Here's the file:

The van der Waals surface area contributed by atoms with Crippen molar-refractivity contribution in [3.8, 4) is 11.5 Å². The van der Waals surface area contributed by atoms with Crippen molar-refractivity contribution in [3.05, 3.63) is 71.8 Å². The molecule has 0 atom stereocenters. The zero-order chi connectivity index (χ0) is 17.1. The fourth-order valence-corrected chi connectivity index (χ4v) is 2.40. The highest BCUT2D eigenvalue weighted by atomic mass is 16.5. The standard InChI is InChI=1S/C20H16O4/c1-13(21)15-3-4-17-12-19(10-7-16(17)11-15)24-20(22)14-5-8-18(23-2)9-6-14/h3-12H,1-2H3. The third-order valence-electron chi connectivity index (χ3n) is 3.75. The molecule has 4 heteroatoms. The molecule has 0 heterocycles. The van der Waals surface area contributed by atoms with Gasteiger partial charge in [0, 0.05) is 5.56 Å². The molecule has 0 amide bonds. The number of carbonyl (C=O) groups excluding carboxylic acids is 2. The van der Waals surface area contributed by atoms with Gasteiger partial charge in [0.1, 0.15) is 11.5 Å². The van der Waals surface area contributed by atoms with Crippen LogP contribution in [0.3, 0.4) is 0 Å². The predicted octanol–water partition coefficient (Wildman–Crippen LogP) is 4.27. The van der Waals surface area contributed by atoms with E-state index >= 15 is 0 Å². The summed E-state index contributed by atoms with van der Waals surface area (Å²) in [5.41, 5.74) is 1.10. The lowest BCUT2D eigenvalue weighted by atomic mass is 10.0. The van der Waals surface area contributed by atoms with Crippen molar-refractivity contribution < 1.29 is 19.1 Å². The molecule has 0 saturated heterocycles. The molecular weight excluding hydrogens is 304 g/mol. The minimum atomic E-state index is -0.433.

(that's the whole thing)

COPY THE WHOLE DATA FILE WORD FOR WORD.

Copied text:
The van der Waals surface area contributed by atoms with Crippen molar-refractivity contribution in [3.8, 4) is 11.5 Å². The van der Waals surface area contributed by atoms with Crippen molar-refractivity contribution in [3.05, 3.63) is 71.8 Å². The molecule has 0 atom stereocenters. The zero-order chi connectivity index (χ0) is 17.1. The fourth-order valence-corrected chi connectivity index (χ4v) is 2.40. The highest BCUT2D eigenvalue weighted by atomic mass is 16.5. The standard InChI is InChI=1S/C20H16O4/c1-13(21)15-3-4-17-12-19(10-7-16(17)11-15)24-20(22)14-5-8-18(23-2)9-6-14/h3-12H,1-2H3. The third-order valence-electron chi connectivity index (χ3n) is 3.75. The molecule has 4 heteroatoms. The molecule has 0 heterocycles. The van der Waals surface area contributed by atoms with Gasteiger partial charge in [0, 0.05) is 5.56 Å². The molecule has 0 amide bonds. The number of carbonyl (C=O) groups excluding carboxylic acids is 2. The van der Waals surface area contributed by atoms with Gasteiger partial charge in [0.1, 0.15) is 11.5 Å². The van der Waals surface area contributed by atoms with Crippen LogP contribution in [0.3, 0.4) is 0 Å². The predicted octanol–water partition coefficient (Wildman–Crippen LogP) is 4.27. The van der Waals surface area contributed by atoms with E-state index >= 15 is 0 Å². The summed E-state index contributed by atoms with van der Waals surface area (Å²) in [5.41, 5.74) is 1.10. The lowest BCUT2D eigenvalue weighted by atomic mass is 10.0. The van der Waals surface area contributed by atoms with Crippen molar-refractivity contribution < 1.29 is 19.1 Å². The molecule has 0 saturated heterocycles. The molecular weight excluding hydrogens is 304 g/mol. The minimum atomic E-state index is -0.433.